a flattened, heart-shaped motile flagellated organism (10–20 mcm in length) with eight flagella; it attaches itself to the intestinal mucosa by means of a pair of sucking organs; in humans it is usually asymptomatic except in cases of heavy infection, when it may interfere with absorption of fats and produce flatulence, steatorrhea, bloating, and acute discomfort; it is the common species of Giardia in humans but is also found in pigs, dogs, cats and other mammals. In dogs and cats, it is commonly associated with bloating, flatulence, tenesmus, weight loss, and malodorous mucoid or bloody soft frothy voluminous stools; can have severe clinical course in young, sick or immunocompromised hosts. Chronic infestations may lead to debilitation. May be asymptomatic.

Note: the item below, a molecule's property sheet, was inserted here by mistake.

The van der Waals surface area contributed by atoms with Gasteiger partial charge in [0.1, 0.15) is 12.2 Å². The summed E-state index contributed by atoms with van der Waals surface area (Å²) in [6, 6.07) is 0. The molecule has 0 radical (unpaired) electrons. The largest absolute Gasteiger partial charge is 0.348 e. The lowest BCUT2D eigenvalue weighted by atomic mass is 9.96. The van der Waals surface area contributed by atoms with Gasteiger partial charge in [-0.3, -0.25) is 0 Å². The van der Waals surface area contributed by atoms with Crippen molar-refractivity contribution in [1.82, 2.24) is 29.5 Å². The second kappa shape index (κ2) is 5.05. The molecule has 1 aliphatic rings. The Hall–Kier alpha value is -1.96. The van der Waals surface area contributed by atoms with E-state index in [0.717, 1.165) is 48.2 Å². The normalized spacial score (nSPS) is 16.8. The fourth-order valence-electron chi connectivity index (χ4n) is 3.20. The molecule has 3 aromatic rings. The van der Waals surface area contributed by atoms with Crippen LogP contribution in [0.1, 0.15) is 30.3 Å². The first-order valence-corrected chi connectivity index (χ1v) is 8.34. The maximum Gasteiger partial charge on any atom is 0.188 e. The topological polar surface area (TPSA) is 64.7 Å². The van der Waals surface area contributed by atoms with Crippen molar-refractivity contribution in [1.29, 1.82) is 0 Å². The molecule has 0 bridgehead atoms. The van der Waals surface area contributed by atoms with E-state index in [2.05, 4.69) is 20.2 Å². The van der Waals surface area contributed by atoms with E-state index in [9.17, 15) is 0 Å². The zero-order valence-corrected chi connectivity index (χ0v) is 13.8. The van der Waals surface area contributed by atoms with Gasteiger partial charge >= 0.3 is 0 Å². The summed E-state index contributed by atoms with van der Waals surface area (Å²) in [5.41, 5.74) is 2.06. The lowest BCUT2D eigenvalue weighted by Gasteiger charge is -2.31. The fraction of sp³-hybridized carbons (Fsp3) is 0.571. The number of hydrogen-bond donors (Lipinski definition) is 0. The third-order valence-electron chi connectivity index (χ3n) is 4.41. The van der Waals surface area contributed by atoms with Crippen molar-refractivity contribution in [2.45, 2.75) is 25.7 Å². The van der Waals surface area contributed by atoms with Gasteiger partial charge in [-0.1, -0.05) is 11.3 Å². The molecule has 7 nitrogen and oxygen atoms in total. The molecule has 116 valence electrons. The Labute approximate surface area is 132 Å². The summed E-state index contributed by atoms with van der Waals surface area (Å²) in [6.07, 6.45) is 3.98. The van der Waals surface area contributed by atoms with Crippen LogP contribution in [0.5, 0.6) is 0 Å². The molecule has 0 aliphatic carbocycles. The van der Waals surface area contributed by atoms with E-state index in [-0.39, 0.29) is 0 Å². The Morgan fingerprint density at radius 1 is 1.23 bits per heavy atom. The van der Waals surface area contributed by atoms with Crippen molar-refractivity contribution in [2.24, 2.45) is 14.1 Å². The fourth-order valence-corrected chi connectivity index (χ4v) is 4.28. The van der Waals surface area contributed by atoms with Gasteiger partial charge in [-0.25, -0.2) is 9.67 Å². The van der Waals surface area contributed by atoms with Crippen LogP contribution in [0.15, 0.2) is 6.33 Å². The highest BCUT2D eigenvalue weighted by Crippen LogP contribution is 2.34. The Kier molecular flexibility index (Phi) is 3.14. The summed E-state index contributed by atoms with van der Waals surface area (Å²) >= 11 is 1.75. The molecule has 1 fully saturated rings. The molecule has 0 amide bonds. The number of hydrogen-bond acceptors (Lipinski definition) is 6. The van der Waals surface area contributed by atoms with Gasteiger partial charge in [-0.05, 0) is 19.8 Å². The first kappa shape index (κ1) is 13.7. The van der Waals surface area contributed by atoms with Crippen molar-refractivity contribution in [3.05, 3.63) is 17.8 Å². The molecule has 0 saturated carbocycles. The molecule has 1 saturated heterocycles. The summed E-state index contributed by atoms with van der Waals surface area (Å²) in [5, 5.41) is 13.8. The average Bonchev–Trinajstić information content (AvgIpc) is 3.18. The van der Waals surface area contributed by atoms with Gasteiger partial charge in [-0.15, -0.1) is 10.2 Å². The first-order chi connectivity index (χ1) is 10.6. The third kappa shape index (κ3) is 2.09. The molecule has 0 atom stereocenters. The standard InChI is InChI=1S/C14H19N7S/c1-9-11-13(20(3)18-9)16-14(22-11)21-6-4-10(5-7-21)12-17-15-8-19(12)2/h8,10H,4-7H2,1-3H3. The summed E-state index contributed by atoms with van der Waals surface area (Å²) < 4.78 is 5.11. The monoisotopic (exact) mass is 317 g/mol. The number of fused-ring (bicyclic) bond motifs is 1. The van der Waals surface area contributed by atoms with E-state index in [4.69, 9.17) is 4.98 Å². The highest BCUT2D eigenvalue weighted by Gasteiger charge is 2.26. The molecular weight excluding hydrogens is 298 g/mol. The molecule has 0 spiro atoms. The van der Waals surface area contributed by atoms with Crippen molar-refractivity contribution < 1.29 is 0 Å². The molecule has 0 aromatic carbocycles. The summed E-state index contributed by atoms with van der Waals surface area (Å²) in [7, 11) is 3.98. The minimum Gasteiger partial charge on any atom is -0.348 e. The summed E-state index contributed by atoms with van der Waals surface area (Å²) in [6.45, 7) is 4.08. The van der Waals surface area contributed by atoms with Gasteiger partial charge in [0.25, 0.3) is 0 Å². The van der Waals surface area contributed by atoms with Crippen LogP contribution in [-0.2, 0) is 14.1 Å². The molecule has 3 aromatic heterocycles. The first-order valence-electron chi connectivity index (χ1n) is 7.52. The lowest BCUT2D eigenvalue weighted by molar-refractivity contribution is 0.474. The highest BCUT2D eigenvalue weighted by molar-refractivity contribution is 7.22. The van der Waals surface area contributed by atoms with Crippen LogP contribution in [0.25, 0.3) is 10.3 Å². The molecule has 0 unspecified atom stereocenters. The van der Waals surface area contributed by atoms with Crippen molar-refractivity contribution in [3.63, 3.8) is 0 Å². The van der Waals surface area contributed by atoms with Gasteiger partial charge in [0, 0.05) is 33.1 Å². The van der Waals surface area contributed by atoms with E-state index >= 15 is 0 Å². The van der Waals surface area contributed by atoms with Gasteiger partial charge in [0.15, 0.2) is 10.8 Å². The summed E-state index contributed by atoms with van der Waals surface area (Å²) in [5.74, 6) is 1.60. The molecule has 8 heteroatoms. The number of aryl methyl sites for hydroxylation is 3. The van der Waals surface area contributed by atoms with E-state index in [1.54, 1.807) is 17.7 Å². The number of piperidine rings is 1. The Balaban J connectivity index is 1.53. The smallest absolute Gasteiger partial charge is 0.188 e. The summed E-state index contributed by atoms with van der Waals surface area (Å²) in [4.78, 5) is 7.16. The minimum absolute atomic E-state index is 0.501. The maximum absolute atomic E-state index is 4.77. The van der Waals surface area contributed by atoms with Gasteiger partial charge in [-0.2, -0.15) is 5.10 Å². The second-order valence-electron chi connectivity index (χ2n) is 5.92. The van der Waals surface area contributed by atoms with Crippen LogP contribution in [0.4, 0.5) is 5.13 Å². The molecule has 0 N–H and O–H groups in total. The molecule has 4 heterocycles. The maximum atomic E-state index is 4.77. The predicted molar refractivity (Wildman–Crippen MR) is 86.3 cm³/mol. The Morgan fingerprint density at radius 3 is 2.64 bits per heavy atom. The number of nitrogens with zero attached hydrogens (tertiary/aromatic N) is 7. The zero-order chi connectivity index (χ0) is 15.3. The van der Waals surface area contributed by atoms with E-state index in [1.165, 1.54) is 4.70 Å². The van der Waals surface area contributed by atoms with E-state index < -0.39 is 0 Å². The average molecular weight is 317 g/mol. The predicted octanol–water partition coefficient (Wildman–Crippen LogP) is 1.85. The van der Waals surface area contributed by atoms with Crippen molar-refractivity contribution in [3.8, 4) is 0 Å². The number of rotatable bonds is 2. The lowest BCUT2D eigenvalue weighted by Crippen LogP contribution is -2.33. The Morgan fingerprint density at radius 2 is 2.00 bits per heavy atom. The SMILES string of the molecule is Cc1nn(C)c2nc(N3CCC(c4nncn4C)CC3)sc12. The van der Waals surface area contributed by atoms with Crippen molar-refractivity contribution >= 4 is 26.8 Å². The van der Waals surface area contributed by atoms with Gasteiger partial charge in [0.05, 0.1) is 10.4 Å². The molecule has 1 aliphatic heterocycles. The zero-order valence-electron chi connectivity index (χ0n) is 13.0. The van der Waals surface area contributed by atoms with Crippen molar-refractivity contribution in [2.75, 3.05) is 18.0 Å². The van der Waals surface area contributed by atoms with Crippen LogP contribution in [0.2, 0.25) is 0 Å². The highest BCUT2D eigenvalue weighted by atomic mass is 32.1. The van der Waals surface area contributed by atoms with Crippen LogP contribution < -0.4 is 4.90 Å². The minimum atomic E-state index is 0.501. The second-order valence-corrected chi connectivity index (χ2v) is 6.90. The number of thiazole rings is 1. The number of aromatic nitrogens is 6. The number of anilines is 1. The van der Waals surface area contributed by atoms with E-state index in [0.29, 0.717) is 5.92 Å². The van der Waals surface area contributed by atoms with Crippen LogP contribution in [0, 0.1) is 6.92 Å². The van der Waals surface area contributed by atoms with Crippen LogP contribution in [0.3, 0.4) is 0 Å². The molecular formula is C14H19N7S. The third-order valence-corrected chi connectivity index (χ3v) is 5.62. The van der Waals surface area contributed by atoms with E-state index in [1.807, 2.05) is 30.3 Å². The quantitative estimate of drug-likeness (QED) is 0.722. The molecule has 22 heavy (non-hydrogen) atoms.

Synonym(s): Giardia lamblia
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Examples: glitazone, GI cocktail, etc.